Even though he carried water for the Obama administration in the run-up to the 2012 election, when he knew -- or should have -- that Obama is a wolf in sheep's clothing, Robert Scheer still does important work at Truthdig.
Here's his latest column on the farcical claim that whistleblowing hurts the United States. On the contrary, as he points out, government officials and toadies engage in unauthorized leaks all the time when it suits them. And none of them, of course, go to jail. But Bradley Manning, John Kiriakou, Barrett Brown, Edward Snowden, and so many others are hounded. Persecuted and prosecuted for telling the truth. While the liars and criminals who surround us go blithely on their way. Some excerpts:
Secrecy is for the convenience of the state. To support military adventures and budgets, vast troves of U.S. government secrets are routinely released not by lone dissident whistle-blowers but rather skilled teams of government officials. They engage in coordinated propaganda campaigns designed to influence public opinion. They leak secrets compulsively to advance careers or justify wars and weapons programs, even when the material is far more threatening to national security than any revealed by Edward Snowden.
Remember the hoary accounts in the first week of August trumpeting a great intelligence coup warranting the closing of nearly two dozen U.S. embassies in anticipation of an al-Qaida attack? Advocates for the surveillance state jumped all over that one to support claims that NSA electronic interceptions revealed by Snowden were necessary, and that his whistle-blowing had weakened the nation’s security. Actually, the opposite is true.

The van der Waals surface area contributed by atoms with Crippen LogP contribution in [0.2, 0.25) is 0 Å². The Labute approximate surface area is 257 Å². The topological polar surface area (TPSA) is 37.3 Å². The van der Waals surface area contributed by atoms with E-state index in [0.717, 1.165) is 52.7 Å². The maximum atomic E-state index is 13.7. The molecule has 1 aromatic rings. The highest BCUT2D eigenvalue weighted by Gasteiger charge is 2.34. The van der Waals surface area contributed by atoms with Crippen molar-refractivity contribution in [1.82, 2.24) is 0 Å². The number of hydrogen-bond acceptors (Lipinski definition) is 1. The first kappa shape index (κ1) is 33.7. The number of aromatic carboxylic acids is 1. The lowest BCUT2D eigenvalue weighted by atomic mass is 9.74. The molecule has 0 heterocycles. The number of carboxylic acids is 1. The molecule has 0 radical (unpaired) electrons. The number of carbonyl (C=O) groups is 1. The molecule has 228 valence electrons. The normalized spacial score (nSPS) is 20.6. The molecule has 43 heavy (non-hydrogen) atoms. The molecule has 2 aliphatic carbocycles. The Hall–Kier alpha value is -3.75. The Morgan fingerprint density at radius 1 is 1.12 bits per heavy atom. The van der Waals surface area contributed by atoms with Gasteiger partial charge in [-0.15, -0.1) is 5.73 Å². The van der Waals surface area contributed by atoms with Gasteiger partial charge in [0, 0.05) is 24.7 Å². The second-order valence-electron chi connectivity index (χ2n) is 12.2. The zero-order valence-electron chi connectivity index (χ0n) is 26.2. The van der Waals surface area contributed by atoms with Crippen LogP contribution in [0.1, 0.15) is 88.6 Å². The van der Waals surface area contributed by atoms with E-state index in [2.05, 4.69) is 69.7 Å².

. . . The Times and McClatchy stories, along with another on CNN, were based on the deliberate leaks of highly classified information intended to advance the case for extensive government data surveillance at a time when the NSA program was being widely criticized in the wake of Snowden’s revelations. U.S. officials, who were operating in an approved manner when they provided the pro-surveillance but still highly classified material, will not be prosecuted for violating the Espionage Act. Not so Snowden, whose revelation of the historically unprecedented intrusion into the private communications of American citizens as well as of foreigners who are supposed to be U.S allies, proved so embarrassing.
The material released by Snowden does not represent a threat to legitimate U.S. national security interests but rather reveals the arrogance of government power. As the Times cited Sunday in an example of the damage of Snowden’s disclosures: “Diplomatic ties have also been damaged, and among the results was the decision by Brazil’s president, Dilma Rousseff, to postpone a state visit to the United States in protest over revelations that the (NSA) agency spied on her, her top aides and Brazil’s largest company, the oil giant Petrobras.”
Embarrassing indeed! It mocks the claims of those in both political parties who are ever eager to justify the antics of the surveillance state, like Rep. C.A. “Dutch” Ruppersberger of Maryland, the leading Democrat on the House Intelligence Committee, who told ABC’s “This Week” that the “NSA’s sole purpose is to get information intelligence to protect Americans from attack.” Or Republican Sen. Lindsey Graham of South Carolina, quoted on CNN following its breathless report on the August intercept of an impending Yemen attack that never occurred. “Al Qaeda is on the rise in this part of the world and the NSA program is proving its worth yet again,” he said.
Rubbish. Al-Qaida is hardly on the rise anywhere in the world, with much of its leadership now dead and the remaining elements barely able to communicate. But until a more vigorous enemy turns up, the overblown terrorist enemy used to justify the vastly profitable surveillance state, with selective scary news leaks, is all the military-industrial complex has got.